Let's also not forget that the best tennis players don't even bother with HS tennis.

Let's keep mind high school football and high school basketball are played at a very high level. Tennis can be pushed to a much higher level also. In fact, it needs to be.

WARPWOODIE 11-05-2012 06:24 AM

Quote:

Originally Posted by sundaypunch (Post 6994904)
High school sports are not in place to produce champion athletes. It is more about giving kids access to sports and being part of a team.

Let's also not forget that the best tennis players don't even bother with HS tennis.

Yes, I agree. I have come to the same realization as well....that the mission of high school sports is to give access (inclusiveness) for kids to participate in sports however the varying levels of skills.

High school tennis is really hit or miss, it depends on several factors, how well the program is funded, how it is supported by the school and community, it is a wide spectrum. You have schools and communities that are well to do, have immaculate courts to play on, with players wearing nice uniforms, have great coaching, then you have the other side that is totally the opposite....possibly in the same league. You'll be lucky if you are in a strong league and the tournament playing kids eventually rises to the top for the league championships which leads them to the State Championship anyway.

Woolybugger 11-05-2012 06:41 AM

It's all about money - how much it brings to the school district. Football brings in the most money so it's the most competitive, most attention, $50mil stadiums, highly-paid coaches, etc. Tennis - peanuts, forget it.

NLBwell 11-05-2012 07:04 AM

In high school, you are supposed to be teaching the game. As many players as possible should be playing. (Of course court availability,etc. limits that)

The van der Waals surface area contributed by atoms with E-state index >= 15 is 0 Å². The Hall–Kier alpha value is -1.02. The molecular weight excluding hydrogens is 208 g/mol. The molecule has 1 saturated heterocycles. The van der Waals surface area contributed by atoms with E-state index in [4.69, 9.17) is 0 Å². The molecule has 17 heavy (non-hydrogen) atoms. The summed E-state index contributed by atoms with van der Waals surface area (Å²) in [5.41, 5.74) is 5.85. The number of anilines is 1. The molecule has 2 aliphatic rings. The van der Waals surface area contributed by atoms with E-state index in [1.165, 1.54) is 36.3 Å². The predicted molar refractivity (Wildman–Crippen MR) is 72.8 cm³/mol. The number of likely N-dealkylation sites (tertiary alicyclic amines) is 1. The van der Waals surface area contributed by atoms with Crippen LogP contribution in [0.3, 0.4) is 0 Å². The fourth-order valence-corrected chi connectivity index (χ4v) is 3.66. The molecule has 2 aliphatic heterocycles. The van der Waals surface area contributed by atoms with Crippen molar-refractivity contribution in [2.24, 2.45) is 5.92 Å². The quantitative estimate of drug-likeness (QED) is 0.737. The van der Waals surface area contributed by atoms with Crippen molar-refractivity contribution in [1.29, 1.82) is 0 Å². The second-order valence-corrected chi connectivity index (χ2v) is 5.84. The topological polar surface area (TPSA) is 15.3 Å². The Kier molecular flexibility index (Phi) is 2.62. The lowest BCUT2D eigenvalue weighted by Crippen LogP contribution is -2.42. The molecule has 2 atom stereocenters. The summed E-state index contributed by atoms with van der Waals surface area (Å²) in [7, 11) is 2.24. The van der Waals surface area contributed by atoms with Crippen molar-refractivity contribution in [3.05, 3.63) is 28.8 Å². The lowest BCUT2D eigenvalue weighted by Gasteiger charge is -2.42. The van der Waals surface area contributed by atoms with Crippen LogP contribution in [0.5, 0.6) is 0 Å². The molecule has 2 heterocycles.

dlesser13 11-05-2012 07:30 AM

My HS tennis team and many other teams around the are are competitive on the level that you suggest in that basically only our top 6 players play the matches that count. We would each play a doubles and a singles and our lineup's were pretty much set. If you weren't top 6, tough luck unless you could challenge up. In a good district in Texas, the majorty of the teams will at least be champs through their top 6, with the top 3-4 possibly being super/collegiate level players. Of course there will always be the teams that just don't have the same talent pool to select from and will always be at a disadvantage.

Mitch Bridge 11-05-2012 07:44 AM

Quote:

Originally Posted by NLBwell (Post 6995946)
In high school, you are supposed to be teaching the game. As many players as possible should be playing. (Of course court availability,etc. limits that)

Mirroring college tennis doesn't limit the amount of players that can be in the tennis program. You can have several JV teams and Frosh/Soph teams with parent/coach volunteers.

If high school sports don't produce professional athletes then where did all of the HS football and basketball players play? We need to have some of that in tennis. Team tennis will help tennis popularity.